• There’s safety in numbers. Try your best to stay around your friends, and never go anywhere alone.
  • Don’t ever allow a friend go off with strangers and never take strangers to your room.
  • Don’t assume that someone you’ve just met will look out for your best interests. Acquaintances sexually assault more people than strangers.
  • Only accept drinks from a licensed bartender or consume drinks you pour yourself. If you don’t know the source of the drink, you risk receiving an altered beverage.
  • Always be aware of your surroundings, know where you’re at, and know how to get back to your hotel.
  • Avoid carrying large amounts of cash or traveler’s checks. Don’t flash your money around or let anyone know how much money you have with you.
  • Don’t be a victim of identity theft. Never allow someone access to your personal identification or credit cards, which should always be kept in your purse or wallet and never left unattended.
  • Be cautious when sharing your personal information or where you are staying.
  • Ensure the safety of your valuables by not bringing them or locking them in a hotel safe. If you don’t have access to a safe, stow your valuables in the trunk of your car or a secure place in your room.
  • Always keep your hotel room door locked. Use the peephole before answering the door, and never open it for someone you don’t know.
  • Finally, trust your instincts. If a situation or your surroundings make you uneasy, you probably sense something. Be watchful and alert.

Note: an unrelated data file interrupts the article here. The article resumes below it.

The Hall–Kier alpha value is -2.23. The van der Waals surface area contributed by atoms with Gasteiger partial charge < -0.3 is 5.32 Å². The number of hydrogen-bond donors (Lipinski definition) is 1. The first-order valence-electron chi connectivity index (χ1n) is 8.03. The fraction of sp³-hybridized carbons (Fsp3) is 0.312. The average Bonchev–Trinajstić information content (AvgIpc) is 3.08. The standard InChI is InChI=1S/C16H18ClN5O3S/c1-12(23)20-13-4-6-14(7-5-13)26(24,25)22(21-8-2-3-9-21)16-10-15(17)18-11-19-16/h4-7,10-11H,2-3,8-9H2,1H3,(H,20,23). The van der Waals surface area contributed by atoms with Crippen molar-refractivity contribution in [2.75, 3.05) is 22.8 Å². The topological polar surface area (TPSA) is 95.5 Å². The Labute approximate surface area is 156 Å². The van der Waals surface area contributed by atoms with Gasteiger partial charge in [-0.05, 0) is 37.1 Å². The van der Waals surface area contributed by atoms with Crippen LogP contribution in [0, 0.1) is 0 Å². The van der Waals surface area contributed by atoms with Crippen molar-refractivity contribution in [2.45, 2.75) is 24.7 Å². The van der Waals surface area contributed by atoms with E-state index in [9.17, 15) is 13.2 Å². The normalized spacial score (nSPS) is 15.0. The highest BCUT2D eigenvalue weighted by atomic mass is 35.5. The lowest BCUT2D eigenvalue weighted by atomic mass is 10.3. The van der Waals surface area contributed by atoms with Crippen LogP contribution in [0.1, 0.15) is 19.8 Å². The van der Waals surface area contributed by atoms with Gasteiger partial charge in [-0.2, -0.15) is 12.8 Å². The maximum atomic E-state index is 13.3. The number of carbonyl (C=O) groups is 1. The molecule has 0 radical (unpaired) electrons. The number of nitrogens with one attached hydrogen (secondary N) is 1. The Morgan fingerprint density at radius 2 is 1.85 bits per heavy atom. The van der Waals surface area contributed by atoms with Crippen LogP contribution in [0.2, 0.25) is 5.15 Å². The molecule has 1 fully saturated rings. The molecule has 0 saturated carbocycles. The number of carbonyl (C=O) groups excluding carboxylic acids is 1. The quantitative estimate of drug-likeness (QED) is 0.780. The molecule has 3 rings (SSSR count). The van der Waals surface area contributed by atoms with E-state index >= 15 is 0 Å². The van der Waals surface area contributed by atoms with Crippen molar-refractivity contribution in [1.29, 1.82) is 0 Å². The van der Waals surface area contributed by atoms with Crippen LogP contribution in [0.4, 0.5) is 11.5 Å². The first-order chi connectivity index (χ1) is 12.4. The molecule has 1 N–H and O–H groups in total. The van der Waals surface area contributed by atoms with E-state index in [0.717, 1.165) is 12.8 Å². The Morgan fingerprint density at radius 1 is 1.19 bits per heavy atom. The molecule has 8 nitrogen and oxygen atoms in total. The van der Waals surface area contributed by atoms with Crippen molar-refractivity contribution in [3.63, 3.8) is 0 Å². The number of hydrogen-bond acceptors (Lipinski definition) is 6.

Have a fun, relaxing – and safe – spring break!

 


About the Author

Lt. Steve Brock has been with the College Station Police Department since 2004.


 

If you found value in this blog post, please share it with your social network and friends!


5 ways to protect your property, stop vehicle break-ins

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Lt. Steve Brock, CSPD Public Information Officer

Since the start of 2017, about 57 percent of the reported vehicle burglaries in College Station have been the result of owners leaving their cars and trucks unlocked.

texas_gun_rights_bumper_sticker-rd873d81da0ec48959af36cea1496add6_v9wht_8byvr_324A recent trend has been for burglars to target trucks displaying stickers or emblems that suggest a firearm could be inside. After breaking a window, they quickly search the interior, especially areas where a firearm could be stored.

Since burglary is a crime of opportunity, prevention is the key. By following these five simple rules, you can make vehicle break-ins less enticing and much more challenging:

  1. Lock your vehicle.
  2. Park in a well-lit area.
  3. Take your valuables with you, hide them in the vehicle, or lock them in the trunk.
  4. Consider removing stickers and emblems that suggest a firearm may be inside.
  5. Consider leaving your gun at home or carry it with you when legal.

By being vigilant and careful, you can help us protect your property and prevent vehicle burglaries.

 


About the Author

Lt. Steve Brock has been with the College Station Police Department since 2004.


 

If you found value in this blog post, please share it with your social network and friends!


Don’t let drunk driving spoil Super Bowl Sunday

By Chuck Fleeger, Assistant Police Chief

Super Bowl Sunday is one of the best days of the year for sports fans, but it’s also one of the most dangerous days of the year on our roads. According to Mothers Against Drunk Driving, about 31 percent of traffic fatalities on a typical day involve a drunk driver. On Super Bowl Sunday, that awful number spikes to 43 percent.

We want to see that tragic figure reduced.

(more…)


Can you openly carry a handgun in College Station?

Since the Texas open carry law becomes effective Friday, The City of College Station has put together this information to clarify how the law will apply in our community:

— Public Communications Office